Allari Naresh is shooting for his 48th film and is tipped to complete filming his 50th film by the end of the year,which would make him the first lead actor from the current generation to do so. However, he doesn't make a 'big deal' about the impending landmark. "I don't want to think too much about what my 50th film is going to be. Right now,my focus is just on completing my ongoing projects," says the actor. He is playing the role of a meek guy who relies on his sister, played by Karthika, for protection and support in the upcoming film Brother of Bommali.
"Chinni Krishna has come up with an interesting characterisation and the whole shoot was a lot of fun," says Naresh. The success rate of his films in the past few years has made him one most bankable comedy actors of our time, earning him the tag of a 'minimum guarantee hero.' However, Allari Naresh avers that the tag has come with a huge responsibility making him even more cautious.
"I didn't have any hurdles in the initial years of my career, but once people started calling me 'minimum guarantee hero', I became very conscious about what I was doing. I started reading more scripts and deliver what people expect from me. Now, I'm striving to be a 'maximum guarantee' hero," he laughs.
Behind his chuckle, there's a sincerity which gives an idea about how seriously he takes his work. "I get restless if I don't work for two days in a row. I think I work more than 300 days in a year and from hereafter, I'm planning to act in at least four films in any given year.That's what everyone in the industry expects from me and I'm ready to go all guns blazing," he says, as a matter- of-fact.
NO REGRETS FOR BEING A FUNNY MAN
Despite acting in a handful of serious films like Gamyam and Shambo Shiva Shambo, his name is usually associated with comedy films and Allari Naresh 'has never regretted' being stuck with the comedy genre. "My father used to tell me that an actor who can do comedy, can pull off anything. Some of our biggest stars like Rajinikanth, Amitabh Bachchan and Chiranjeevi have great comic timing and today, the audience expects the hero to entertain them. I'm quite lucky to be a comedy actor and I feel great when people tell me that my films make them laugh and forget their problems for those two hours. I love observing people's mannerisms and there's so much to learn from their body language," he admits.
A VERY SERIOUS MAN IN REAL LIFE
Lest you believe that his comic hero image is a natural extension of his personality in his real life, Allari Naresh begs to differ. "Comedy is my forte, but not many people know that I'm short-tempered and I scream at people when I'm angry. I'm very methodical and expect everything to be organised. Believe it or not, I'm a very emotional person and when it comes to my work, I associate myself more with the serious roles I did.People find it hard to believe that I can switch off my serious side and get into the comedy groove as soon as I face the camera. There's no question of forgoing that aspect of my craft under any circumstance," he confesses.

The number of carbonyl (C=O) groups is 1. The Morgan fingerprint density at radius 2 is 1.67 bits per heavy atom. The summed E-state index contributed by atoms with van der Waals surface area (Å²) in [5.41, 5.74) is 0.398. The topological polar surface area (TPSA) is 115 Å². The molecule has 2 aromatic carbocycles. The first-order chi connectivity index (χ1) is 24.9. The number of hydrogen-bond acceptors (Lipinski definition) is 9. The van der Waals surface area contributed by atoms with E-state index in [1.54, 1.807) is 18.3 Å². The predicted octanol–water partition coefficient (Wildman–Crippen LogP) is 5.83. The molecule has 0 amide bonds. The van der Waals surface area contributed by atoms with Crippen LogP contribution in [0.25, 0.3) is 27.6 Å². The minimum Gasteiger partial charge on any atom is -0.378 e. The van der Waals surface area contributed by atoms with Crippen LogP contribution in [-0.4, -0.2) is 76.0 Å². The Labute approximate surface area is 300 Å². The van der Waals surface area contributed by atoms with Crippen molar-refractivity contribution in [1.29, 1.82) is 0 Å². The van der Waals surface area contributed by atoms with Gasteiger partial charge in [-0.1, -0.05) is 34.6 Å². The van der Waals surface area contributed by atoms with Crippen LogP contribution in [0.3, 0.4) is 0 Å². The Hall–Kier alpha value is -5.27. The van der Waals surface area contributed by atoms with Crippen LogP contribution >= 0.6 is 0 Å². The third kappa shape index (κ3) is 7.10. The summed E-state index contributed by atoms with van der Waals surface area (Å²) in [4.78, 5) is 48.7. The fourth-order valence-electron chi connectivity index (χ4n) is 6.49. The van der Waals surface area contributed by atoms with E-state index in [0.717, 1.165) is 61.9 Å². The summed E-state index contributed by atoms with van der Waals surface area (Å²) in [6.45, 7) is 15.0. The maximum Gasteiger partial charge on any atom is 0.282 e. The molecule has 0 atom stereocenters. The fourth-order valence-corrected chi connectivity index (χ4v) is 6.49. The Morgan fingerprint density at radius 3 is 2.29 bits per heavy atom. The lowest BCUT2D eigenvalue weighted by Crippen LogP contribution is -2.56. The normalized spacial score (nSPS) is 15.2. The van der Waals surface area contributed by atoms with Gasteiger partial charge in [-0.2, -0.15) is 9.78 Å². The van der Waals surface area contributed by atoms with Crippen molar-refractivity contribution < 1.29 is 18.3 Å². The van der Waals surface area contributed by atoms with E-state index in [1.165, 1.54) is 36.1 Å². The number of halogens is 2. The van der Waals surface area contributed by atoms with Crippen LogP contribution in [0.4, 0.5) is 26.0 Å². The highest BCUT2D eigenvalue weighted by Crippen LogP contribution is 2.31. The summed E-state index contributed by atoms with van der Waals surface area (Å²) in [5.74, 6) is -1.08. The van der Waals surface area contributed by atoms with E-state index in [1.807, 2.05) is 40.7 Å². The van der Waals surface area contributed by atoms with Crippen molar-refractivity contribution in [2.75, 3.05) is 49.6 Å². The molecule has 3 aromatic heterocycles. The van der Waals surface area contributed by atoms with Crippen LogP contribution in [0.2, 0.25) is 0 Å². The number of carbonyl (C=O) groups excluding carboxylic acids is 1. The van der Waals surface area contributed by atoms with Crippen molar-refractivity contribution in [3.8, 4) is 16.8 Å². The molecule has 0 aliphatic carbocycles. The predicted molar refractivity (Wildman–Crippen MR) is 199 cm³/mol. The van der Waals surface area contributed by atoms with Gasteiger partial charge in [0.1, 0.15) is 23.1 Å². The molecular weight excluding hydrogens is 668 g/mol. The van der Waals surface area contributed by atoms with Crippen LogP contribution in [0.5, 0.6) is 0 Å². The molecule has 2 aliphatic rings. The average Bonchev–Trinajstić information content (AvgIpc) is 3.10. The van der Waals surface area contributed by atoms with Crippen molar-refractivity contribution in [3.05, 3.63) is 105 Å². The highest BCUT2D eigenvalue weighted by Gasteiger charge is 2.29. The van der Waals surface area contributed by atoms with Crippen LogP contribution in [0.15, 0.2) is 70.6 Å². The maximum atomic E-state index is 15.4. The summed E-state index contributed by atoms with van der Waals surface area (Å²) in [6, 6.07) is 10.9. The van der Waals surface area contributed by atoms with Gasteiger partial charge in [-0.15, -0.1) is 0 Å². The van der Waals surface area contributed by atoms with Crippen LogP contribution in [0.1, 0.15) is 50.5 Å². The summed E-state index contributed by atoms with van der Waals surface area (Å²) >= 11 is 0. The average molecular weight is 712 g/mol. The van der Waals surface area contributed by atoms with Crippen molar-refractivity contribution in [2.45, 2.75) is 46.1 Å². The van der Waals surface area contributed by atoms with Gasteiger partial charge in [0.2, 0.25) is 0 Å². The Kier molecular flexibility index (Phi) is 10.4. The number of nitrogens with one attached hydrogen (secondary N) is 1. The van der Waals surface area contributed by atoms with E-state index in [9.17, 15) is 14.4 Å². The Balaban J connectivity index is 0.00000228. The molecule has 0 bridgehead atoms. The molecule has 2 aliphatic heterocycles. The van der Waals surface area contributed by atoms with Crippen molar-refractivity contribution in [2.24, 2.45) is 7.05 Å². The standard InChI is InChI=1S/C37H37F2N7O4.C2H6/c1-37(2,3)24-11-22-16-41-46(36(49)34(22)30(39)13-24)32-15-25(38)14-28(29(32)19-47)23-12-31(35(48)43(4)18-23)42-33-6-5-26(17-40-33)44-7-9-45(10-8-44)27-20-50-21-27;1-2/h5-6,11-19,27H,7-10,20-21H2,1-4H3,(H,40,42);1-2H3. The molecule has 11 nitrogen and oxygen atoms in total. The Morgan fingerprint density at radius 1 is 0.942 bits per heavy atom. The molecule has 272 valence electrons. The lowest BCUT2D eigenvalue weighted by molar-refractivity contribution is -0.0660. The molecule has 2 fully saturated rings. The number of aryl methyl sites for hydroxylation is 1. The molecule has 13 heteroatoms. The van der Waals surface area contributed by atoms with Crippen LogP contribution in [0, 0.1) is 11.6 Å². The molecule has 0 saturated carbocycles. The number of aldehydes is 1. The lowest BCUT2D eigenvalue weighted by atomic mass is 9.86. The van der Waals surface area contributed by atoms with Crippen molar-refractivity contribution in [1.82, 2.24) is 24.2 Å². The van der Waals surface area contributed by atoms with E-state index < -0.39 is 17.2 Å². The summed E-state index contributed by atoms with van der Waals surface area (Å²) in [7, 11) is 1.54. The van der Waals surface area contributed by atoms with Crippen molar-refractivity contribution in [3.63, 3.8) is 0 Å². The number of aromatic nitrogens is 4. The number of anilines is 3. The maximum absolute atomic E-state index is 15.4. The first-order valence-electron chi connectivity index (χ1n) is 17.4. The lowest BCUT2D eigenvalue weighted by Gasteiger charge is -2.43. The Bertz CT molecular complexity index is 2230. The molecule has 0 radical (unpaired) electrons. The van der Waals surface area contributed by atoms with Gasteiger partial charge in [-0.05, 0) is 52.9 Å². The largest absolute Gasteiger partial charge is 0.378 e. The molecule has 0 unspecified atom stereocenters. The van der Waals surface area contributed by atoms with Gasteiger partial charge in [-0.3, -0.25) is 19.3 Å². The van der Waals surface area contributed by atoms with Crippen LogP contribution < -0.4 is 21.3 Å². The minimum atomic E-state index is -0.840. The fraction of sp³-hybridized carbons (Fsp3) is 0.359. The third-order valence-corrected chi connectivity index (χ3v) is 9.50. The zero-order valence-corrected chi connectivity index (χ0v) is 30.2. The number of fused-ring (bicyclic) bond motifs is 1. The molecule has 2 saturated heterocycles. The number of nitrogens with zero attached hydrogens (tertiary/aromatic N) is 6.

COPING UP WITH LOSS
Talking about the more emotional moments in his life, he recalls how shattered he was when his father, EVV Satyanarayana passed away in 2011. "He was more like my best friend and I used to share everything with him.We used to discuss films and family issues. It might sound silly now, but I used to sleep next to him and my mother till I was 24 years old. Whatever I'm today is because of him and his decision to make films with me in the beginning of my career, although a lot of big stars were ready to work with him. His death was a big blow to all of us and all of a sudden, I had to step into his shoes and take up responsibilities of the family," Allari Naresh confesses in a muffled tone.
The memories refuse to subside and by his own admission, they strike him at the unlikeliest of instances. "The other day, I was watching a film and I liked it so much that unknowingly I began dialling my dad's number and then it struck me that he's no more. Your whole life flashes by in an instant at such moments." Unfortunately, he lost his uncle EVV Giri, who worked as a photographer on several of his films, earlier this year.
"I was heartbroken when my uncle passed away. Back in 2008, I lost another close friend who committed suicide. I've never cried so much in life as much as I did when my father and uncle passed away. After that, I decided not to celebrate my birthdays in future.This loss has affected my mother a lot. Life isn't the same any more for us," he admits.
CARRYING FORWARD THE LEGACY
This year, his brother Rajesh and he have resurrected their home banner and he has big plans to carry forward the family legacy. "I have been telling my brother to take up negative roles and also look into production under our banner. I began my career as a cashier when I was 16 and I've been involved in production for the past decade, along with my brother. Filmmaking has been a family affair and I'm just happy to take it forward," Allari Naresh adds.
One of his dreams has been directing a feature film; however, he makes it quite clear that there's still time for that. "I'm not in a hurry to direct a film. If I do direct a film, it'll be my own script and I would love to do an emotional film like 7/G Brindavan Colony. I don't think I can think or write a comedy script, although I guess I'm good at improvising it," he says. Now, that's an understatement.